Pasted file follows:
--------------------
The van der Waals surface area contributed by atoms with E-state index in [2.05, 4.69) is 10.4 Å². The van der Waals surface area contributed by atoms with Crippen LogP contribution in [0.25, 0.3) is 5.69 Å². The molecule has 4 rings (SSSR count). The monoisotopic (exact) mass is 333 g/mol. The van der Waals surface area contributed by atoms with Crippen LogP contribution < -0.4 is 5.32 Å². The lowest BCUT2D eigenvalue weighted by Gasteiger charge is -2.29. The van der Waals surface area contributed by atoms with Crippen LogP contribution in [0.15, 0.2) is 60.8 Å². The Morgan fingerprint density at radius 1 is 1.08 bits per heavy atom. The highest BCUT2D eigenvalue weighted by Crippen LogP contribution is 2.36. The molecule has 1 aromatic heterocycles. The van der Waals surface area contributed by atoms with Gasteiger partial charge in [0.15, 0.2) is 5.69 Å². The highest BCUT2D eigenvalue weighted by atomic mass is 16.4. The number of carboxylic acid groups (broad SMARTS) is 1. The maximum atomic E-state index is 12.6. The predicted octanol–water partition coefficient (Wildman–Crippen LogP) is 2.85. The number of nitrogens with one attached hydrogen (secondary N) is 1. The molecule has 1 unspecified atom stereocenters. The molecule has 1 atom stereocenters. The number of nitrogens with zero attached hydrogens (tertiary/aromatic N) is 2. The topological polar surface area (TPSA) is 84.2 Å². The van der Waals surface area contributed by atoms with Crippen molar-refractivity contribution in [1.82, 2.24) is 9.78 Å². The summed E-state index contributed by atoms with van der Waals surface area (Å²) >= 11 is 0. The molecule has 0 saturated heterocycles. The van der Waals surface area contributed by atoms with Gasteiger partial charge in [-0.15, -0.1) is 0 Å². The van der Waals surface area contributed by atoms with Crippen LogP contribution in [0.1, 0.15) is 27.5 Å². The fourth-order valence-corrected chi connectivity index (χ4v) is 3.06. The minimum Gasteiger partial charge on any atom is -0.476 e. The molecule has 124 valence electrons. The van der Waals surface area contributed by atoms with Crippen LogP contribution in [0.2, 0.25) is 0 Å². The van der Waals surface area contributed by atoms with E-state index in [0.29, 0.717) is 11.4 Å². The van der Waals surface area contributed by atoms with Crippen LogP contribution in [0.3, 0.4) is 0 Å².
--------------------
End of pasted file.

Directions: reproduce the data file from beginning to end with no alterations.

The van der Waals surface area contributed by atoms with E-state index in [2.05, 4.69) is 10.4 Å². The van der Waals surface area contributed by atoms with Crippen LogP contribution in [0.25, 0.3) is 5.69 Å². The molecule has 4 rings (SSSR count). The monoisotopic (exact) mass is 333 g/mol. The van der Waals surface area contributed by atoms with Crippen LogP contribution < -0.4 is 5.32 Å². The lowest BCUT2D eigenvalue weighted by Gasteiger charge is -2.29. The van der Waals surface area contributed by atoms with Crippen LogP contribution in [0.15, 0.2) is 60.8 Å². The Morgan fingerprint density at radius 1 is 1.08 bits per heavy atom. The highest BCUT2D eigenvalue weighted by Crippen LogP contribution is 2.36. The molecule has 1 aromatic heterocycles. The van der Waals surface area contributed by atoms with Gasteiger partial charge in [0.15, 0.2) is 5.69 Å². The highest BCUT2D eigenvalue weighted by atomic mass is 16.4. The number of carboxylic acid groups (broad SMARTS) is 1. The maximum atomic E-state index is 12.6. The predicted octanol–water partition coefficient (Wildman–Crippen LogP) is 2.85. The number of nitrogens with one attached hydrogen (secondary N) is 1. The molecule has 1 unspecified atom stereocenters. The molecule has 1 atom stereocenters. The number of nitrogens with zero attached hydrogens (tertiary/aromatic N) is 2. The topological polar surface area (TPSA) is 84.2 Å². The van der Waals surface area contributed by atoms with Crippen molar-refractivity contribution in [1.82, 2.24) is 9.78 Å². The summed E-state index contributed by atoms with van der Waals surface area (Å²) >= 11 is 0. The molecule has 0 saturated heterocycles. The van der Waals surface area contributed by atoms with Gasteiger partial charge in [-0.15, -0.1) is 0 Å². The van der Waals surface area contributed by atoms with Crippen LogP contribution in [0.1, 0.15) is 27.5 Å². The fourth-order valence-corrected chi connectivity index (χ4v) is 3.06. The minimum Gasteiger partial charge on any atom is -0.476 e. The molecule has 124 valence electrons. The van der Waals surface area contributed by atoms with Crippen LogP contribution in [0.2, 0.25) is 0 Å². The van der Waals surface area contributed by atoms with E-state index in [0.29, 0.717) is 11.4 Å². The van der Waals surface area contributed by atoms with Crippen LogP contribution in [0.3, 0.4) is 0 Å².